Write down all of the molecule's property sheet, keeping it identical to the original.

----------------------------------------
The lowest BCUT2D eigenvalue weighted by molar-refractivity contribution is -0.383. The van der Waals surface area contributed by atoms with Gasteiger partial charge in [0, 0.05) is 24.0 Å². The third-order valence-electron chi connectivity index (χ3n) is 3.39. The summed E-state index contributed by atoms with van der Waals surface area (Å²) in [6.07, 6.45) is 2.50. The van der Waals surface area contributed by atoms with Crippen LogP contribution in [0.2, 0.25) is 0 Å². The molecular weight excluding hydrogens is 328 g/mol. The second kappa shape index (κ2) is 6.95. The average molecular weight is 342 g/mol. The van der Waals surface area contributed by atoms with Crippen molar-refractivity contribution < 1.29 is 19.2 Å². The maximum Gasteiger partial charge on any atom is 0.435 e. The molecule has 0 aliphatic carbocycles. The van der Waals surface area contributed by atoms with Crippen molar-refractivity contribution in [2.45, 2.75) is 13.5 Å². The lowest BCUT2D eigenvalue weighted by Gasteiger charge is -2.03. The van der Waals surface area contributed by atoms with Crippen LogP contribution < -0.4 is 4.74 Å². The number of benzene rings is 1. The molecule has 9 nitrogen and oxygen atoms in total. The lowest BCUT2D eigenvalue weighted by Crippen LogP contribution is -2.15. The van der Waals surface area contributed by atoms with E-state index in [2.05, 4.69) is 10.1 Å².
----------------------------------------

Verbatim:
The lowest BCUT2D eigenvalue weighted by molar-refractivity contribution is -0.383. The van der Waals surface area contributed by atoms with Gasteiger partial charge in [0, 0.05) is 24.0 Å². The third-order valence-electron chi connectivity index (χ3n) is 3.39. The summed E-state index contributed by atoms with van der Waals surface area (Å²) in [6.07, 6.45) is 2.50. The van der Waals surface area contributed by atoms with Crippen LogP contribution in [0.2, 0.25) is 0 Å². The molecular weight excluding hydrogens is 328 g/mol. The second kappa shape index (κ2) is 6.95. The average molecular weight is 342 g/mol. The van der Waals surface area contributed by atoms with Crippen molar-refractivity contribution < 1.29 is 19.2 Å². The maximum Gasteiger partial charge on any atom is 0.435 e. The molecule has 0 aliphatic carbocycles. The van der Waals surface area contributed by atoms with Crippen molar-refractivity contribution in [2.45, 2.75) is 13.5 Å². The lowest BCUT2D eigenvalue weighted by Gasteiger charge is -2.03. The van der Waals surface area contributed by atoms with Crippen LogP contribution < -0.4 is 4.74 Å². The number of benzene rings is 1. The molecule has 9 nitrogen and oxygen atoms in total. The lowest BCUT2D eigenvalue weighted by Crippen LogP contribution is -2.15. The van der Waals surface area contributed by atoms with E-state index in [2.05, 4.69) is 10.1 Å².